These are dangerous days. In our uncertain political and economic times, the U.S. is experiencing a surge in right-wing violence and intimidation. Perhaps driven by fear of these uncertainties, individuals with such a radical ideological bent are increasingly threatening to harm our democratic civic institutions and progressive-minded political and social organizations. The rise in hate groups and individuals is being nurtured by reckless, mendacious broadcast and print media pundits - including elected officials and political candidates - who incite violence against these targets.
Take, for example, the July 18, 2010, incident involving Byron Williams in Oakland, California. Williams, an ex-felon and self-professed fan of Fox News' Glenn Beck, was strongly influenced by Beck's tirades against organizations like the ACLU and San Francisco-based Tides Foundation that claimed the groups are "shady organizations" that funnel money to "some of the most extreme groups on the left" and are working to take control of the U.S. government. In fact, Williams was so upset that he donned body armor, armed himself with three guns, and set out to "start a revolution" by killing people at the Northern California ACLU and the Tides Foundation. Williams may have succeeded in his murderous goals had he not been stopped for erratic driving by the California Highway Patrol in Oakland and engaged them in a freeway gun battle, only to be ultimately subdued by law enforcement.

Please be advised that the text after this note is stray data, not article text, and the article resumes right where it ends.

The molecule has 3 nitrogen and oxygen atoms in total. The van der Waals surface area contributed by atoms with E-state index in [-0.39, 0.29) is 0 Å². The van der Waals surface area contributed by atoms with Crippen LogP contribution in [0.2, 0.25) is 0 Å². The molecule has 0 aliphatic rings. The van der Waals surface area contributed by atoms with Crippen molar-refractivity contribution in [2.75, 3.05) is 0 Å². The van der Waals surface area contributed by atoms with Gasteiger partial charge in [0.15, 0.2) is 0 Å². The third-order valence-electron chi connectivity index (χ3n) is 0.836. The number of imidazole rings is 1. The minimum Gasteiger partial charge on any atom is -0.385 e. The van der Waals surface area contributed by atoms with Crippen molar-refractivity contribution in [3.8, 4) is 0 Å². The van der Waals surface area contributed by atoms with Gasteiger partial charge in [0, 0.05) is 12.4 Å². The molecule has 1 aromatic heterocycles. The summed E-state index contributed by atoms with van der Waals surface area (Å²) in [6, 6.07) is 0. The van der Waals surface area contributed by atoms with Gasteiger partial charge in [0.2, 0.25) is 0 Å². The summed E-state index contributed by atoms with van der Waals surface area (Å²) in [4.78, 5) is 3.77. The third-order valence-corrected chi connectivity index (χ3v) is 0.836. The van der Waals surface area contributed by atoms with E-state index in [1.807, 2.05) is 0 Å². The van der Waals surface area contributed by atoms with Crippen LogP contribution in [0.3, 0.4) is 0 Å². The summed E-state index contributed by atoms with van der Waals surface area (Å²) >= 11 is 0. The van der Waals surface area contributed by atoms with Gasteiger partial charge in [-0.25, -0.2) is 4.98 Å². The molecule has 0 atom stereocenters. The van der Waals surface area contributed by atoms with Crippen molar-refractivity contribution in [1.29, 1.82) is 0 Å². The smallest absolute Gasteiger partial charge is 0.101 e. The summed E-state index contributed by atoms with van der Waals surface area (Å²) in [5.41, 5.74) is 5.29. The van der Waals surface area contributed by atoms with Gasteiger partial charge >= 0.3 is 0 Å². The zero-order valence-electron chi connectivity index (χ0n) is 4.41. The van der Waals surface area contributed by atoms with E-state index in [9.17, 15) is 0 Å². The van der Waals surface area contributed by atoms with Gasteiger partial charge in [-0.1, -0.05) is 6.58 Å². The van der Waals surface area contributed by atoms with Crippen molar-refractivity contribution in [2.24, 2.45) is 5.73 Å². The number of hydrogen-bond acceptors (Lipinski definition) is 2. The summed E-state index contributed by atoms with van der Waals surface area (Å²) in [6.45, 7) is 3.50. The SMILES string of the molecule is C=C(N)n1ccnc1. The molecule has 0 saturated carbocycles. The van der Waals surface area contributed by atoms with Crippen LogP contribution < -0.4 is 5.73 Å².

In August 2009, the Southern Poverty Law Center issued a report detailing the rise in anti-government militias and right-wing hate groups that have been resurrected, in part, with the support of right-of-center elected officials and certain mainstream media outlets. Recently we've heard increasingly violent threats from radical political candidates faced with the prospect of losing an election to a political rival promoting "Second Amendment remedies" as a way to remove their opponents from office. Other extremists have advocated for the violent overthrow of the government and use guns and other violent imagery in political messages. Such motivational rhetoric would ring hollow and fail to pose a legitimate threat to members of civil society if those susceptible to acting upon such rhetoric did not have access to essential ingredients to facilitate violence: guns and ammunition.